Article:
You can’t prevent astigmatism. Most people who have astigmatism are born with it. Others develop it as their eyes grow and change throughout their lives.
If you have astigmatism or another type of refractive error, there’s a chance your children might as well.
Having your eyes and vision checked regularly can help an eye care specialist identify problems right away. How often you should get your eyes checked usually depends on your age.
You might need your eyes checked more often than this if you wear glasses, contacts or need another type of visual aid. People with diabetes also need their eyes checked more often than what’s listed here.
Ask an eye care specialist how often you need an eye exam.
If you have a small degree of astigmatism that doesn’t affect your vision, you might not need any treatment. If you have a significant astigmatism that makes it hard to see clearly, there are lots of ways your eye care specialist can treat it. Many people with astigmatism only need glasses or contact lenses.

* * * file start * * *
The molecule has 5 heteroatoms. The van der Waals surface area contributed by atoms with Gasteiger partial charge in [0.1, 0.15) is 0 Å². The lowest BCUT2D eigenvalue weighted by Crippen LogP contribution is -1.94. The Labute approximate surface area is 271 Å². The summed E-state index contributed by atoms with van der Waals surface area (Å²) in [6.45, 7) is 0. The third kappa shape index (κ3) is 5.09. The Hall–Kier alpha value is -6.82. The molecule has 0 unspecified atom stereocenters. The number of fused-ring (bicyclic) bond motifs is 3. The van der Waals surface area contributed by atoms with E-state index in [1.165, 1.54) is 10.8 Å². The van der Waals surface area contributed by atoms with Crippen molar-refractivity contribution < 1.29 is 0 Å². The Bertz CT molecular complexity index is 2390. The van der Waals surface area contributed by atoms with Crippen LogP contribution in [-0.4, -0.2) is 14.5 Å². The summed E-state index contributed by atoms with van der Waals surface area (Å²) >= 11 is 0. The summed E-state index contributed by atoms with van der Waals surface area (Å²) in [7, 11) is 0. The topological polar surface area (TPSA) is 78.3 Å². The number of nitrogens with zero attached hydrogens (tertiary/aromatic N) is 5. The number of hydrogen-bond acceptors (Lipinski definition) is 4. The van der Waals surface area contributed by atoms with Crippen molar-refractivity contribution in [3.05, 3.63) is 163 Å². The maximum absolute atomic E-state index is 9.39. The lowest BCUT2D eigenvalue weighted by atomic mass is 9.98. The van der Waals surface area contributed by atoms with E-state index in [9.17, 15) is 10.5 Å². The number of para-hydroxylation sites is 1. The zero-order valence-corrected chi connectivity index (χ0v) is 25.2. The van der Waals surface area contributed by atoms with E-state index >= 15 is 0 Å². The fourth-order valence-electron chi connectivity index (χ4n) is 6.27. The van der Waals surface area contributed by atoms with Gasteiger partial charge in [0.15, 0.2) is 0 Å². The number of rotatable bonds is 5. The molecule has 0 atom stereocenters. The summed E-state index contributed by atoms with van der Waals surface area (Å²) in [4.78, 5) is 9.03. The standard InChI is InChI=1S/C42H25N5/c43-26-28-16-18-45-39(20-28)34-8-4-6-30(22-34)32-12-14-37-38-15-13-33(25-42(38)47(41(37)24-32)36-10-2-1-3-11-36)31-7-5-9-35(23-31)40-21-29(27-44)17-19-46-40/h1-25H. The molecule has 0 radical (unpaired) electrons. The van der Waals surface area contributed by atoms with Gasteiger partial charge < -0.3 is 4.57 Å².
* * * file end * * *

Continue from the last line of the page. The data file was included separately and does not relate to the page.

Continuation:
Most people who have vision correction surgery have permanently improved vision. Some people need an enhancement procedure as they get older. This follow-up procedure will correct any changes in the astigmatism that happen after your eyes naturally change shape as you age.
Visit an eye care specialist as soon as you notice any changes in your eyes — especially if your vision is getting noticeably worse or blurry. Astigmatism symptoms are usually very noticeable at night, when it’s raining or when you look at lights.
A note from Cleveland Clinic
Astigmatism is a common condition that makes the shape of your eye more curved than it should be. The blurry vision astigmatism causes can be annoying and make it hard to participate in your daily routine. Fortunately, most people with astigmatism only need glasses or contacts to see clearly. Talk to your eye care specialist if you’re interested in vision correction surgery.
Young children probably won’t be able to understand or tell you that their vision is worse. Visit an eye care specialist if you notice your child squinting a lot or having frequent headaches.
Last reviewed by a Cleveland Clinic medical professional on 11/20/2022.
Learn more about our editorial process.